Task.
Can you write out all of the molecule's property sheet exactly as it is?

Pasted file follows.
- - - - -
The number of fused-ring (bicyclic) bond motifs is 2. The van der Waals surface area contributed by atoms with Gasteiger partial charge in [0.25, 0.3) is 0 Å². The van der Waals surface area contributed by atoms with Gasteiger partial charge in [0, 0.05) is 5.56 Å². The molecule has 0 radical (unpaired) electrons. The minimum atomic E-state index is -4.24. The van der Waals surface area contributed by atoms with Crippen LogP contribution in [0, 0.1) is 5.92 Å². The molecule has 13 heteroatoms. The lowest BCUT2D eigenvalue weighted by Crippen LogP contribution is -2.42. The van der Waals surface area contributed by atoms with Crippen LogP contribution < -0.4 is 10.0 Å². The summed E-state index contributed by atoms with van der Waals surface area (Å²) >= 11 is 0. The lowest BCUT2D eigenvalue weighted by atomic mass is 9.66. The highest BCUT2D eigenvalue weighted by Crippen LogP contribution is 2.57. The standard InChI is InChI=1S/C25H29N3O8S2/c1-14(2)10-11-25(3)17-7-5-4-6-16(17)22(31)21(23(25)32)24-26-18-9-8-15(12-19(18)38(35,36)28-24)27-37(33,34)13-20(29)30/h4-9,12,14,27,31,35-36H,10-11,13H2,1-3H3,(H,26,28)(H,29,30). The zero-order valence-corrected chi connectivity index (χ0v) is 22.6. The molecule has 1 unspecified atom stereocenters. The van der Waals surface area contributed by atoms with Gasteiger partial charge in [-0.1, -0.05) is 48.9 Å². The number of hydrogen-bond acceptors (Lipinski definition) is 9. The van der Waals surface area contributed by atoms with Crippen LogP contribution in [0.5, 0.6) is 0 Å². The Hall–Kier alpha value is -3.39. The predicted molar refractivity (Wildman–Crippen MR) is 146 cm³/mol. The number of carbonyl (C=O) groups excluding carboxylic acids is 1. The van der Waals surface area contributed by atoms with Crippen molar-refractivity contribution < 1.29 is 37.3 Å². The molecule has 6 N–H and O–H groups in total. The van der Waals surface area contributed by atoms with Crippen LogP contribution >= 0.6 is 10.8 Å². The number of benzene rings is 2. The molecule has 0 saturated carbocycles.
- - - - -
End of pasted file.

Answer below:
The number of fused-ring (bicyclic) bond motifs is 2. The van der Waals surface area contributed by atoms with Gasteiger partial charge in [0.25, 0.3) is 0 Å². The van der Waals surface area contributed by atoms with Gasteiger partial charge in [0, 0.05) is 5.56 Å². The molecule has 0 radical (unpaired) electrons. The minimum atomic E-state index is -4.24. The van der Waals surface area contributed by atoms with Crippen LogP contribution in [0, 0.1) is 5.92 Å². The molecule has 13 heteroatoms. The lowest BCUT2D eigenvalue weighted by Crippen LogP contribution is -2.42. The van der Waals surface area contributed by atoms with Crippen LogP contribution < -0.4 is 10.0 Å². The summed E-state index contributed by atoms with van der Waals surface area (Å²) >= 11 is 0. The lowest BCUT2D eigenvalue weighted by atomic mass is 9.66. The highest BCUT2D eigenvalue weighted by Crippen LogP contribution is 2.57. The standard InChI is InChI=1S/C25H29N3O8S2/c1-14(2)10-11-25(3)17-7-5-4-6-16(17)22(31)21(23(25)32)24-26-18-9-8-15(12-19(18)38(35,36)28-24)27-37(33,34)13-20(29)30/h4-9,12,14,27,31,35-36H,10-11,13H2,1-3H3,(H,26,28)(H,29,30). The zero-order valence-corrected chi connectivity index (χ0v) is 22.6. The molecule has 1 unspecified atom stereocenters. The van der Waals surface area contributed by atoms with Gasteiger partial charge in [-0.1, -0.05) is 48.9 Å². The number of hydrogen-bond acceptors (Lipinski definition) is 9. The van der Waals surface area contributed by atoms with Crippen LogP contribution in [0.5, 0.6) is 0 Å². The Hall–Kier alpha value is -3.39. The predicted molar refractivity (Wildman–Crippen MR) is 146 cm³/mol. The number of carbonyl (C=O) groups excluding carboxylic acids is 1. The van der Waals surface area contributed by atoms with Crippen molar-refractivity contribution < 1.29 is 37.3 Å². The molecule has 6 N–H and O–H groups in total. The van der Waals surface area contributed by atoms with Crippen LogP contribution >= 0.6 is 10.8 Å². The number of benzene rings is 2. The molecule has 0 saturated carbocycles.